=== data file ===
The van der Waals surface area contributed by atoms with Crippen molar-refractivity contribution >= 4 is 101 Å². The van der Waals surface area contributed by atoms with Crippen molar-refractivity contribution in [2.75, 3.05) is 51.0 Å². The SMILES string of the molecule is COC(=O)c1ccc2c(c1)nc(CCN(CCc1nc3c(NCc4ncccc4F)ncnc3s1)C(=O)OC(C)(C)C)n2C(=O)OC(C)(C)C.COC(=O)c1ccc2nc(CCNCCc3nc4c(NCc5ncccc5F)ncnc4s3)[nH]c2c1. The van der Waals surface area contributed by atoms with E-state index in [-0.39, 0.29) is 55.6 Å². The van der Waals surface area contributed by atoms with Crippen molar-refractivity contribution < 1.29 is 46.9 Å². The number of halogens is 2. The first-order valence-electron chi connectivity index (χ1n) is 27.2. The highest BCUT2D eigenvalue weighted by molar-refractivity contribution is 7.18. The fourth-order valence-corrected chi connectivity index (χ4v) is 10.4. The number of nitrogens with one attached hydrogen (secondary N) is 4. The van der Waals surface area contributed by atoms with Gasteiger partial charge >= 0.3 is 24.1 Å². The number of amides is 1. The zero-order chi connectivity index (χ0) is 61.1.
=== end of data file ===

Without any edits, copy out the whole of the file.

The van der Waals surface area contributed by atoms with Crippen molar-refractivity contribution >= 4 is 101 Å². The van der Waals surface area contributed by atoms with Crippen molar-refractivity contribution in [2.75, 3.05) is 51.0 Å². The SMILES string of the molecule is COC(=O)c1ccc2c(c1)nc(CCN(CCc1nc3c(NCc4ncccc4F)ncnc3s1)C(=O)OC(C)(C)C)n2C(=O)OC(C)(C)C.COC(=O)c1ccc2nc(CCNCCc3nc4c(NCc5ncccc5F)ncnc4s3)[nH]c2c1. The van der Waals surface area contributed by atoms with E-state index in [-0.39, 0.29) is 55.6 Å². The van der Waals surface area contributed by atoms with Crippen molar-refractivity contribution < 1.29 is 46.9 Å². The number of halogens is 2. The first-order valence-electron chi connectivity index (χ1n) is 27.2. The highest BCUT2D eigenvalue weighted by molar-refractivity contribution is 7.18. The fourth-order valence-corrected chi connectivity index (χ4v) is 10.4. The number of nitrogens with one attached hydrogen (secondary N) is 4. The van der Waals surface area contributed by atoms with Gasteiger partial charge >= 0.3 is 24.1 Å². The number of amides is 1. The zero-order chi connectivity index (χ0) is 61.1.